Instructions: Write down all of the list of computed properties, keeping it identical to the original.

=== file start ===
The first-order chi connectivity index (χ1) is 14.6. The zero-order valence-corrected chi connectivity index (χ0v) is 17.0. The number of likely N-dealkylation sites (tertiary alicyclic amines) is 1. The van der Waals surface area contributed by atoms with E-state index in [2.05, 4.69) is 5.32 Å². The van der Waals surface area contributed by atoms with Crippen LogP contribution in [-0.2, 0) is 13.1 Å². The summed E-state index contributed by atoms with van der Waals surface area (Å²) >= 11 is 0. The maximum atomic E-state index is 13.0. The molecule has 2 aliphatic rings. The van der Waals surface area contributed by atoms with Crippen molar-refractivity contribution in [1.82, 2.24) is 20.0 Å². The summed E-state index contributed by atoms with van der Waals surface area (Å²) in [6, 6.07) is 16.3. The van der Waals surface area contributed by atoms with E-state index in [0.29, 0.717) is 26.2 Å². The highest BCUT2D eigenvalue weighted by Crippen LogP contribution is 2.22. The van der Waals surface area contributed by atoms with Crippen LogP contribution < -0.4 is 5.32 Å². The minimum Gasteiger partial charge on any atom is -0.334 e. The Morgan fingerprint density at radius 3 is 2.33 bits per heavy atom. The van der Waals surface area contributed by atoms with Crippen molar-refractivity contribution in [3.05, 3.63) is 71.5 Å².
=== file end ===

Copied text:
The first-order chi connectivity index (χ1) is 14.6. The zero-order valence-corrected chi connectivity index (χ0v) is 17.0. The number of likely N-dealkylation sites (tertiary alicyclic amines) is 1. The van der Waals surface area contributed by atoms with E-state index in [2.05, 4.69) is 5.32 Å². The van der Waals surface area contributed by atoms with Crippen LogP contribution in [-0.2, 0) is 13.1 Å². The summed E-state index contributed by atoms with van der Waals surface area (Å²) >= 11 is 0. The maximum atomic E-state index is 13.0. The molecule has 2 aliphatic rings. The van der Waals surface area contributed by atoms with Crippen molar-refractivity contribution in [1.82, 2.24) is 20.0 Å². The summed E-state index contributed by atoms with van der Waals surface area (Å²) in [6, 6.07) is 16.3. The van der Waals surface area contributed by atoms with E-state index in [0.29, 0.717) is 26.2 Å². The highest BCUT2D eigenvalue weighted by Crippen LogP contribution is 2.22. The van der Waals surface area contributed by atoms with Crippen LogP contribution < -0.4 is 5.32 Å². The minimum Gasteiger partial charge on any atom is -0.334 e. The Morgan fingerprint density at radius 3 is 2.33 bits per heavy atom. The van der Waals surface area contributed by atoms with Crippen molar-refractivity contribution in [3.05, 3.63) is 71.5 Å².